Juneteenth is a federal holiday commemorating the emancipation of enslaved African-Americans.
The day celebrates African-American culture. Originating in Galveston, Texas, it has been celebrated annually on June 19 in various parts of the United States since 1865. The holiday is considered the “longest-running African-American holiday.” Also known as “America’s second Independence Day,” Juneteenth is usually celebrated on the third Saturday in June. Juneteenth’s commemoration is on the anniversary date of the June 19, 1865, announcement of General Order No. 3 by Union Army general Gordon Granger, proclaiming freedom for enslaved people in Texas, which was the last state of the Confederacy with institutional slavery.
Celebrations date to 1866, at first involving church-centered community gatherings in Texas. They spread across the South and became more commercialized in the 1920s and 1930s, often centering on a food festival. Participants in the Great Migration out of the South carried their celebrations to other parts of the country. During the Civil Rights Movement of the 1960s, the nonviolent determination to achieve civil rights took precedence over the celebration. Juneteenth grew in popularity again in the 1970s with a focus on African American freedom and African-American arts. Beginning with Texas by proclamation in 1938, and by legislation in 1979, 49 U.S. states and the District of Columbia have formally recognized the holiday in various ways.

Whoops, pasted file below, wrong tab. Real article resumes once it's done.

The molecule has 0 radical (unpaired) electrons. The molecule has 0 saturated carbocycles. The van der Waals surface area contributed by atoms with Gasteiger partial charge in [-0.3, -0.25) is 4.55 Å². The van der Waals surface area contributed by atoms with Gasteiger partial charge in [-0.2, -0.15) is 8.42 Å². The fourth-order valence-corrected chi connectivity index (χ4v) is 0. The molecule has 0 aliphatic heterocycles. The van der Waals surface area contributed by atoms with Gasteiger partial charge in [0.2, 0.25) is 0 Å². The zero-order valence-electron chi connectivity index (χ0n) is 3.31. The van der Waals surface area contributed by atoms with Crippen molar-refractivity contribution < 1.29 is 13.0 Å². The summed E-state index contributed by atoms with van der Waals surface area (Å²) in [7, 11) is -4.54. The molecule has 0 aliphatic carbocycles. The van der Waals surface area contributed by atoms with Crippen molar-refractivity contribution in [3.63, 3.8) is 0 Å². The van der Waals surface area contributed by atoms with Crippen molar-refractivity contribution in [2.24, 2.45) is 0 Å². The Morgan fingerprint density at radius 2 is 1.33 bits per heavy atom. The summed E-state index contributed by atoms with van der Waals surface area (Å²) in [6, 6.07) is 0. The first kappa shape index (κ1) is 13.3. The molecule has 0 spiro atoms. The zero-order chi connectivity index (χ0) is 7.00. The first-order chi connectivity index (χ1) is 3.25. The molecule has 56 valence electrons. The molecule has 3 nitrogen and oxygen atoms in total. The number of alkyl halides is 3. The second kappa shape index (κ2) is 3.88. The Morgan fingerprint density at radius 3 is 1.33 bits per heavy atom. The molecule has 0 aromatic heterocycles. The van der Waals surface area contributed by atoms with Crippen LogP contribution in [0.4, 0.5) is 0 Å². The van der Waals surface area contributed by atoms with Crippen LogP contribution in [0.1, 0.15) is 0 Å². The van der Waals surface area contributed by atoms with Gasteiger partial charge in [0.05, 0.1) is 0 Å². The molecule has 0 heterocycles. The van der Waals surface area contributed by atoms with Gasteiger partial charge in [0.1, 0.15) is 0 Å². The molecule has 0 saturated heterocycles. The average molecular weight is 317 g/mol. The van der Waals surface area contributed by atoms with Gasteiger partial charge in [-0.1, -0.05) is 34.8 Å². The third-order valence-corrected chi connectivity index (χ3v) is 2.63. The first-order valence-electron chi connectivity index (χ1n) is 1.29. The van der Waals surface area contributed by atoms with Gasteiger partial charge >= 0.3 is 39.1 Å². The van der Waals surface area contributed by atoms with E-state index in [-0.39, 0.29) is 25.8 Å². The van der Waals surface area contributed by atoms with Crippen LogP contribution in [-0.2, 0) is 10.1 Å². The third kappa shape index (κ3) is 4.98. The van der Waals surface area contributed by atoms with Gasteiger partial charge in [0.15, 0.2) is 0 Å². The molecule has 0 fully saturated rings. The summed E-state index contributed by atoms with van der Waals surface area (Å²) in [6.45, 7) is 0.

Celebratory traditions often include public readings of the Emancipation Proclamation, singing traditional songs and the reading of works by noted African-American writers. Juneteenth became a federal holiday on June 17, 2021.
The Annual Juneteenth Celebration on Hilton Head Island returns June 18, 2022 from 11 a.m.-3 p.m.
It takes place at Historic Mitchelville Freedom Park, located at 229 Beach City Road on Hilton Head Island. Enjoy crowd-favorite food, art vendors plus live bands! Tickets are $5 – $20. For tickets for this year’s event, go to www.eventbrite.com.